Child workers, Denpasar Market

Written by on June 15, 2012 in Bali Environment with 0 Comments

Child workers, Denpasar Market


risha Sertori, Contributor, Denpasar | Thu, 02/16/2012

For the past few years, Wayan Nila has been hefting a heavily loaded basket onto her head and ferrying vegetables, fruits and meat to customers’ waiting cars.

This diminutive porter is tough and wiry, much like her friends Pitri Pitasari and Nyoman as they weave the aisles of Denpasar’s Badung Market searching for customers to make enough rupiah to eat and hopefully send some money home.

These are the child workers of Badung Market; the youngest working there recently was 12-year-old Nyoman, who does not yet know how to spell her own name. The legal age to work in Bali is 17 according to the Social Welfare Agency.

“I started working here about a year ago. I like this work because I can help my parents. I have no boss and no one tries to take my money,” says Nyoman.  

Acting as protector and friend to the 12-year-old is an old hand at the porter game, 17-year-old Nengah, who started working as a market porter when she was just ten years of age. She explains only girls and women are porters at the market.

Respite: Some of the porters at Badung Market rest together with friends. There is a school on Fridays and Saturdays at the market for the hardworking young porters.“Only girls carry the baskets, boys are not allowed to do this,” says the striking looking Nengah, adding that it was through working at the market that she learned to read.

“I started here when I was ten because there was no other work available – I come from Karangasem, like most of the girls here. At the market we have a school on Fridays and Saturdays so I learned to read here at the market. We’ve had this school for a long time,” says Nengah, who has dreams of one day opening her own stall at the market.

She adds that heading to work at the market as a ten-year-old was her best shot at getting any education at all. “My family could not afford to send me to school in my village – we have no money.”

These market porters say they have dreams of working in other fields, but the manifestation of these dreams seems unlikely.

“My dream is to one day have a shop so I can sell things,” says Nengah, while little Nyoman dreams of cooking food to sell. “I can cook, my Mum taught me to cook so I could sell food. I don’t yet have the money to start.”

Working for a living: A child hefts a load of items larger than herself.Pitri’s dreams are harder to achieve, while she is now learning to read and write at the twice weekly market school, her dream of becoming a doctor seems a dream too far for this market porter.

Most of these girls hail from small, impoverished villages in Karangasem in Bali’s dry northeastern region. They have created their own family structures, watching out for each other while getting competitive when it comes to customers.

Nyoman’s family is still in her village, waiting each month for the few rupiah she can send home. “I live in a boarding house in Ubung with Sari, she is from my village, so I am not alone,” says this tiny 12- year-old whose basket is almost larger than she is.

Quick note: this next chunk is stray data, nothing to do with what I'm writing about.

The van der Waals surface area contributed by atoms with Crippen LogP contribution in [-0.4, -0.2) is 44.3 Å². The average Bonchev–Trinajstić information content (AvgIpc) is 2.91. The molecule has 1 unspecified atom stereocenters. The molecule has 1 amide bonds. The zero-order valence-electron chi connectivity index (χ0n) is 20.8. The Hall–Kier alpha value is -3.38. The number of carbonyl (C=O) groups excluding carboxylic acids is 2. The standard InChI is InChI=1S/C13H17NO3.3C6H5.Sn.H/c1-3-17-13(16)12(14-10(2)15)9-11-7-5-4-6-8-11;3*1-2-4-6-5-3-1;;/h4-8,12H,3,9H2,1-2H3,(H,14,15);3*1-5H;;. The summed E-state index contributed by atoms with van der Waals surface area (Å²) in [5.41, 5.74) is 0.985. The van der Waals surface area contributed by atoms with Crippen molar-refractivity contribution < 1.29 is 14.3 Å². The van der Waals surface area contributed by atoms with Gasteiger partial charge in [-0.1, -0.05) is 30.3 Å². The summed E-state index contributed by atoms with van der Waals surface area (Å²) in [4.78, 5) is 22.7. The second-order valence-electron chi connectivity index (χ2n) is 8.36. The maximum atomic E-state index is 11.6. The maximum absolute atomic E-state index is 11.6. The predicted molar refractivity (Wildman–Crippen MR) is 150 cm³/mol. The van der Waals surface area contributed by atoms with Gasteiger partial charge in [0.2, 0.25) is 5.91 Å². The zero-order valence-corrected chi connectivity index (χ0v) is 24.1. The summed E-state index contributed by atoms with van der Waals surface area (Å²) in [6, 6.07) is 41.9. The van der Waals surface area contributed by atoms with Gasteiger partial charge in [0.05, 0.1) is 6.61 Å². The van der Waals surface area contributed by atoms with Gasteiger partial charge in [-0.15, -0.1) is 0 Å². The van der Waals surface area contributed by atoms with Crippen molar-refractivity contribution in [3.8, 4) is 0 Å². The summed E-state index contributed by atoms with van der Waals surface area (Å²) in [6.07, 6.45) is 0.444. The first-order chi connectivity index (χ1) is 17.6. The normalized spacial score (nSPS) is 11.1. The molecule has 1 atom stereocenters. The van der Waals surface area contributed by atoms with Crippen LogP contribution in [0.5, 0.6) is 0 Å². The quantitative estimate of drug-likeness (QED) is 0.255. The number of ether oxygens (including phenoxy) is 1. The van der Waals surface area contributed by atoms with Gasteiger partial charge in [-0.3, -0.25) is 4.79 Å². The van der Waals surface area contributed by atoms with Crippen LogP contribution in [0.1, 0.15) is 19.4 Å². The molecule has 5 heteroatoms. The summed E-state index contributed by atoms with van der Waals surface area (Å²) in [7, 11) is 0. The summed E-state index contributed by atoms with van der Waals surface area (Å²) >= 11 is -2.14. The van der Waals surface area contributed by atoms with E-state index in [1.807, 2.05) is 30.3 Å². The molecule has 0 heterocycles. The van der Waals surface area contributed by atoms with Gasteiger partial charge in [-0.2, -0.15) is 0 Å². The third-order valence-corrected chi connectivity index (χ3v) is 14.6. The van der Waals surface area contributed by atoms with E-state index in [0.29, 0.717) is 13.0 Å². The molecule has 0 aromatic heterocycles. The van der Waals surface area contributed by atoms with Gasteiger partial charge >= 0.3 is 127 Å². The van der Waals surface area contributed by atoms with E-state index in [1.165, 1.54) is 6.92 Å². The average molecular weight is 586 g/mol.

Her boarding house friend, 15-year-old Sari, has been working at the market for several years. Being born into a family of six girls left her little option but to head to the city when she should have been going to school.

“Nyoman stays with me so she is safe. We take the bus each morning at 5 a.m. and we work here until the evening. I didn’t ever go to school, because my family couldn’t pay. My older sister is married, so she has gone away.

“I have one sister at school in our village, so there is only me to earn money for our family. Dad is in the village and Mum finds glass and wood to sell. We have one cow and I go home once a month. I take money for Nyoman’s family with me,” says Sari.

She adds that she loves her work, and the market school offers her an education she would otherwise have no access to.

“It’s better I work here than being back in my village. I like the work and I can now read. I came here when I was ten and lived with friends from Karangasem – I wasn’t scared leaving home because I had friends here to help,” says Sari, who at 15 has already been financially supporting her family for five years.

Pitri is blunt in her reasons for portering the 12 hour days at the market. “If we don’t work our families are hungry. It’s busy here now with Galungan and Kuningan so we can make good money, US$5 a day is possible if the customers aren’t stingy. Most of the time I earn less than that each day, but it’s really good now,” says Pitri, who, like all the young female porters, sends money home to support her family.

Hefty: A swarm of baskets is carried by underage porters at Badung Market in Bali.It is not only youngsters scratching a living as porters at the Badung Market; for the past 25 years Ibu Yuli has been making ends meet for her family, starting when she was still a child and continuing now as a mother of four.

“I feel sorry for the kids working here, but they are hungry so they need to work. I want to see all these kids able to read and write so they have more choices in their lives, so they can build better futures for themselves. I’ve worked here as a porter for 25 years and I have managed to put all my kids through high school. One is a nurse, the other works in a villa and one is still in school. My work as a porter paid for their education, so I am proud of this. So when I see these kids at the market wanting to learn at the school here it makes me happy and hopeful,” says Ibu Yuli of these market children treading in her footsteps.

“I never want my kids to work here. My dream would be for them to go to school and get good jobs,” says 15-year-old Pitri, determined in her long-term plans for a better future for the next generation.



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